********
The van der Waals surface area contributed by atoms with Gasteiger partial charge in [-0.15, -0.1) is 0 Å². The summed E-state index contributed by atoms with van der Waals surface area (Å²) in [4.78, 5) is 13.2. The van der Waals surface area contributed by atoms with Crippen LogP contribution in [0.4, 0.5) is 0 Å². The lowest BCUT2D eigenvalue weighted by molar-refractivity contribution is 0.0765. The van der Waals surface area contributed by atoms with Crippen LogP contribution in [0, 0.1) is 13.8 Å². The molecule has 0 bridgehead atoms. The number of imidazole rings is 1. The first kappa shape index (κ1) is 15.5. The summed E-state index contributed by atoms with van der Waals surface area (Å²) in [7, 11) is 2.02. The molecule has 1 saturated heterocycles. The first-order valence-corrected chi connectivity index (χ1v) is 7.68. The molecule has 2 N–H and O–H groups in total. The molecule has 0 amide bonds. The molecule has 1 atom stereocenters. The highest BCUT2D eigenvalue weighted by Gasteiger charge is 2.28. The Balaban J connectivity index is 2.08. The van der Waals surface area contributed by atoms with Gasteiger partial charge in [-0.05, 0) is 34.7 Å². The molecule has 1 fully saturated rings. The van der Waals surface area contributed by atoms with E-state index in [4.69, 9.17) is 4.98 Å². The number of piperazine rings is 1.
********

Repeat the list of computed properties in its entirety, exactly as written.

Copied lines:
The van der Waals surface area contributed by atoms with Gasteiger partial charge in [-0.15, -0.1) is 0 Å². The summed E-state index contributed by atoms with van der Waals surface area (Å²) in [4.78, 5) is 13.2. The van der Waals surface area contributed by atoms with Crippen LogP contribution in [0.4, 0.5) is 0 Å². The lowest BCUT2D eigenvalue weighted by molar-refractivity contribution is 0.0765. The van der Waals surface area contributed by atoms with Crippen LogP contribution in [0, 0.1) is 13.8 Å². The molecule has 0 bridgehead atoms. The number of imidazole rings is 1. The first kappa shape index (κ1) is 15.5. The summed E-state index contributed by atoms with van der Waals surface area (Å²) in [7, 11) is 2.02. The molecule has 1 saturated heterocycles. The first-order valence-corrected chi connectivity index (χ1v) is 7.68. The molecule has 2 N–H and O–H groups in total. The molecule has 0 amide bonds. The molecule has 1 atom stereocenters. The highest BCUT2D eigenvalue weighted by Gasteiger charge is 2.28. The Balaban J connectivity index is 2.08. The van der Waals surface area contributed by atoms with Gasteiger partial charge in [-0.05, 0) is 34.7 Å². The molecule has 1 fully saturated rings. The van der Waals surface area contributed by atoms with E-state index in [4.69, 9.17) is 4.98 Å². The number of piperazine rings is 1.